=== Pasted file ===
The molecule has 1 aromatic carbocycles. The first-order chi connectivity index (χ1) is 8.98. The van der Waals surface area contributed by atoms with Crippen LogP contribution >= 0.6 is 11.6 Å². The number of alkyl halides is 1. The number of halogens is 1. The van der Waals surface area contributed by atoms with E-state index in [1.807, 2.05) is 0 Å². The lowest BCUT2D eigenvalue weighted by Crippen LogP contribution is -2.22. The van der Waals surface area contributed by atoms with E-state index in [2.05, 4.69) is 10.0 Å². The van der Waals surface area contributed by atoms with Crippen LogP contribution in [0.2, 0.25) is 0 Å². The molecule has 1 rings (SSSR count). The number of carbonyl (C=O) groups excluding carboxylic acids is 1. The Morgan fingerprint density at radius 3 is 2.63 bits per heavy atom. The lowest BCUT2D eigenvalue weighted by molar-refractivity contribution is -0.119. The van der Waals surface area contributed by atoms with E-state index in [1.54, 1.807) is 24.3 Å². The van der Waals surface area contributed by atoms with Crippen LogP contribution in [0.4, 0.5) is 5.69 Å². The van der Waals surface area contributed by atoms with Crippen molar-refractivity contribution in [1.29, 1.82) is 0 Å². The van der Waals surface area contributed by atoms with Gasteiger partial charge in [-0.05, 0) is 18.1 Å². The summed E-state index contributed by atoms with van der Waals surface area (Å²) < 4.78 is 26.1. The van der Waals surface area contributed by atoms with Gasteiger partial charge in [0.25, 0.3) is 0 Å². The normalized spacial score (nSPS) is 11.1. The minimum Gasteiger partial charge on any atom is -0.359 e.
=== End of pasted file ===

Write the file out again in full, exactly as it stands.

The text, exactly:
The molecule has 1 aromatic carbocycles. The first-order chi connectivity index (χ1) is 8.98. The van der Waals surface area contributed by atoms with Crippen LogP contribution >= 0.6 is 11.6 Å². The number of alkyl halides is 1. The number of halogens is 1. The van der Waals surface area contributed by atoms with E-state index in [1.807, 2.05) is 0 Å². The lowest BCUT2D eigenvalue weighted by Crippen LogP contribution is -2.22. The van der Waals surface area contributed by atoms with E-state index in [2.05, 4.69) is 10.0 Å². The van der Waals surface area contributed by atoms with Crippen LogP contribution in [0.2, 0.25) is 0 Å². The molecule has 1 rings (SSSR count). The number of carbonyl (C=O) groups excluding carboxylic acids is 1. The Morgan fingerprint density at radius 3 is 2.63 bits per heavy atom. The lowest BCUT2D eigenvalue weighted by molar-refractivity contribution is -0.119. The van der Waals surface area contributed by atoms with E-state index in [1.54, 1.807) is 24.3 Å². The van der Waals surface area contributed by atoms with Crippen LogP contribution in [0.4, 0.5) is 5.69 Å². The van der Waals surface area contributed by atoms with Crippen molar-refractivity contribution in [1.29, 1.82) is 0 Å². The van der Waals surface area contributed by atoms with Gasteiger partial charge in [-0.05, 0) is 18.1 Å². The summed E-state index contributed by atoms with van der Waals surface area (Å²) < 4.78 is 26.1. The van der Waals surface area contributed by atoms with Gasteiger partial charge in [0.25, 0.3) is 0 Å². The normalized spacial score (nSPS) is 11.1. The minimum Gasteiger partial charge on any atom is -0.359 e.